• Perry Marshall on Mastering Marketing With The 80/20 Rule – Episode #98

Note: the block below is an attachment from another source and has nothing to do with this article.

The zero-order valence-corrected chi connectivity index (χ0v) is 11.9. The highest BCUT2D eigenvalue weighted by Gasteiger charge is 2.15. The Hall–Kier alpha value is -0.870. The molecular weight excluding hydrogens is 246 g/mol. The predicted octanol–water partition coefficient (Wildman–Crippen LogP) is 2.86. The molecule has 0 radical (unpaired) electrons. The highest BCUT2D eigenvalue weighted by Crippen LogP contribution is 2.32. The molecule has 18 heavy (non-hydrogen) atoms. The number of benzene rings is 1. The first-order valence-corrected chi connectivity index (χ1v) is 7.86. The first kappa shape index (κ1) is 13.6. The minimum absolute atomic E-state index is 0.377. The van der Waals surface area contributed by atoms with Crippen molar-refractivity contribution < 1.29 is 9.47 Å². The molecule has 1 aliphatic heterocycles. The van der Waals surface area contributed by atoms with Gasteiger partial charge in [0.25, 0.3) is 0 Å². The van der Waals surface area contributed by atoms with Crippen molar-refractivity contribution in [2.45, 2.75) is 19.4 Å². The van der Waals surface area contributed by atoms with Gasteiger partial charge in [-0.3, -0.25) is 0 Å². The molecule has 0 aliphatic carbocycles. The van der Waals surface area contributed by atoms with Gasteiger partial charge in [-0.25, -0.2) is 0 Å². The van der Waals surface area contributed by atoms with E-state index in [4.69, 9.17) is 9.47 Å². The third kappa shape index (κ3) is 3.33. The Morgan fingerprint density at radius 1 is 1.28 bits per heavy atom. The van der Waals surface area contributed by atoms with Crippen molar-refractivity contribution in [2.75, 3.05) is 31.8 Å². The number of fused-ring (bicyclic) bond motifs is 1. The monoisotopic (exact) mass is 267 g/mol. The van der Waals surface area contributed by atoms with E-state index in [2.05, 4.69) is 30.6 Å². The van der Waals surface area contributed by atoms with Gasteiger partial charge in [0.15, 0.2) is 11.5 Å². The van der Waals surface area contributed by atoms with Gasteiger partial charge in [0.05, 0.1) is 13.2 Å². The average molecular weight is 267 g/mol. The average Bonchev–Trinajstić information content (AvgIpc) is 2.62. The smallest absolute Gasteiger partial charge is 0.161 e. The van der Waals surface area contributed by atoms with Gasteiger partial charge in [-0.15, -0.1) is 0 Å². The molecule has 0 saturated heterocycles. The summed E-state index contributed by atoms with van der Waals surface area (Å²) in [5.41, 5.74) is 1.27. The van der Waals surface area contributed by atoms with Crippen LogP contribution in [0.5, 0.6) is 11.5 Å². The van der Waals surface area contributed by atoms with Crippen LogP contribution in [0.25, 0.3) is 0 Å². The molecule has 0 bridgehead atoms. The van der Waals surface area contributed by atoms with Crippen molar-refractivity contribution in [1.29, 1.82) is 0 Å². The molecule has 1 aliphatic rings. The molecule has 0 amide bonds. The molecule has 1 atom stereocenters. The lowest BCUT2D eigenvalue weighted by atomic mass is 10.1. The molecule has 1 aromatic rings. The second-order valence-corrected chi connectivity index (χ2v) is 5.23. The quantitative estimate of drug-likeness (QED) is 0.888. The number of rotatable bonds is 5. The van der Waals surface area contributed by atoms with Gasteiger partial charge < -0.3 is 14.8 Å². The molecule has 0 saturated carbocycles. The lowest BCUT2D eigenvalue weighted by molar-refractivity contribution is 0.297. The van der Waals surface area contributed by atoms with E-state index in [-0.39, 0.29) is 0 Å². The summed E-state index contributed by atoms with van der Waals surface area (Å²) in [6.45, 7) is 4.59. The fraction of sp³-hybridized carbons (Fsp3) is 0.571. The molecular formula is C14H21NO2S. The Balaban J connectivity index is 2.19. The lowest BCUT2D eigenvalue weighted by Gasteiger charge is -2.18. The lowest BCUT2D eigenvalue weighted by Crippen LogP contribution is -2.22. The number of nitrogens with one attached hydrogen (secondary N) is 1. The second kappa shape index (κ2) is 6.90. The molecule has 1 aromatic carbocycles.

first_imgPodcast: Play in new window | Download (Duration: 50:02 — 40.2MB)Subscribe: Apple Podcasts | Android | Email | Google Podcasts | RSSMany who listen to this podcast are eager to master the things that will move their career or business forward, things like sales and marketing. But mastering marketing and sales is not something that is easy or that happens overnight. Anthony’s guest today, Perry Marshall is one of the people has taken the time and put in the effort to become a master at marketing. His name is synonymous with success when it comes to direct mail, email marketing, and pay per click advertising. On this episode of In The Arena you will hear Anthony’s stimulating conversation with Perry, where Perry describes how he came to discover the application of the 80/20 rule to marketing and sales.Perry Marshall on Mastering Marketing With The 80/20 Rule Click To TweetIf you only have so much time to learn so many things, why not learn the things that will make the most difference, like mastering marketing?The bright shiny object syndrome is alive and well. We see it every day on social media and in the advertisements that come our way. Perry Marshall is committed to avoiding that sort of an approach to marketing and instead loves to teach people how to master those things that will give them the greatest results. That means sales, and that means marketing. In this conversation, Perry describes how scientific principles regarding fractals and probabilities demonstrate the kinds of things that need to be learned and implemented in order for marketing to be mastered. It’s a deep conversation, but one you will value for a long time, so take the time to listen.Why engineering is the ideal education for anyone who wants to go into marketing or salesPerry Marshall earned a degree in the field of engineering. He’s not the kind of guy you would expect to be a leading internet marketer, but he is. He says that the education he received in engineering equipped him better for the marketing business he is now enjoying than anything he could imagine. In this conversation, you will hear his explanation of how engineering and marketing operate according to the same principles and how his ability to view marketing through an engineering lens has enabled him to become a leader in the industry. Perry is a fascinating guy who has lots of great things to share, so make sure you listen.Why engineering is the ideal education for anyone who wants to go into marketing or salesClick To TweetHow a journey into the supposed science behind evolution led to an in-depth look at how successful marketing really worksThe story of how Perry Marshall got from being an engineer to an internet marketer is filled with all kinds of twists and turns that could not have been predicted. One of those includes a debate he was having with his brother about whether or not evolutionary theory as it is typically presented, is true. Perry didn’t believe it was and set out to dig deep into it to see if his hunch was right. What he discovered was not only how false and misleading much of this supposed science out there actually is, but also how the truth of how science works applies across the board in many areas of study, including the mastery of marketing. This episode is a wide-ranging conversation but it is one that you will want to listen to again and again.A 100-year-old rule for marketing – RFM: Recency, Frequency, Money – the formula for online advertisingIn this conversation, Anthony asks Perry Marshall for one piece of advice for those who are considering pay per click advertising as a way to generate leads and make sales. Perry points to a 100-year-old marketing and sales principle that he refers to as RFM. Those letters stand for recency, frequency, and money. In his mind, it is the best formula for discovering where to invest your limited funds for the biggest return on that investment. You can hear his entire explanation of how RFM works as well as many other helpful topics, on this episode of In The Arena.A 100-year-old rule for marketing – RFM: Recency, Frequency, MoneyClick To TweetOutline of this great episode Why Anthony didn’t expect the kind of conversation he had with Perry on this episode. Perry’s background in engineering and why he believes that his education translates well into sales and marketing. Why Perry wrote his book, “Evolution 2.0” How the sales/marketing process relates to Perry’s studies about evolution The hopes Perry had in writing his book, “80/20 Sales and Marketing” Applying the 80/20 rule to marketing Effective marketing on the internet these days – Perry’s view Advice for those thinking of advertising on search engines or social media Anthony’s 80/20 rule about what books to read – and Perry’s lengthy responseResources & Links mentioned in this episodewww.PerryMarshall.com/8020 – Get Perry’s book for only the cost of shippingFollow Perry on TwitterFollow Perry on FacebookPerry’s books mentioned:Evolution 2.080/20 Sales and MarketingThe Ultimate Guide to Google AdwordsBOOK: The 80/20 PrincipleFractals Wikipedia pageBrian KurtzClaude Hopkins’ book “Scientific Advertising”G.K. ChestertonRay Dalio’s book “Principles”Malcolm GladwellBOOK: AntifragileThe theme song “Into the Arena” is written and produced by Chris Sernel. You can find it on SoundcloudConnect with AnthonyWebsite: www.TheSalesBlog.comYoutube: www.Youtube.com/IannarinoFacebook: https://www.facebook.com/iannarinoTwitter: https://twitter.com/iannarinoGoogle Plus: https://plus.google.com/+SAnthonyIannarinoLinkedIn: https://www.linkedin.com/in/iannarino Tweets you can use to share this episodeIf you only have so much time to learn so many things, why not learn the things that will make the most difference, like mastering marketing?Click To TweetHow a journey into the supposed science behind evolution led to an in-depth look at how successful marketing really worksClick To TweetSubscribe toIn the ArenaApple PodcastsGoogle PodcastsAndroidby EmailRSSOr subscribe with your favorite app by using the address below Essential Reading! Get my 3rd book: Eat Their Lunch “The first ever playbook for B2B salespeople on how to win clients and customers who are already being serviced by your competition.” Buy Nowlast_img read more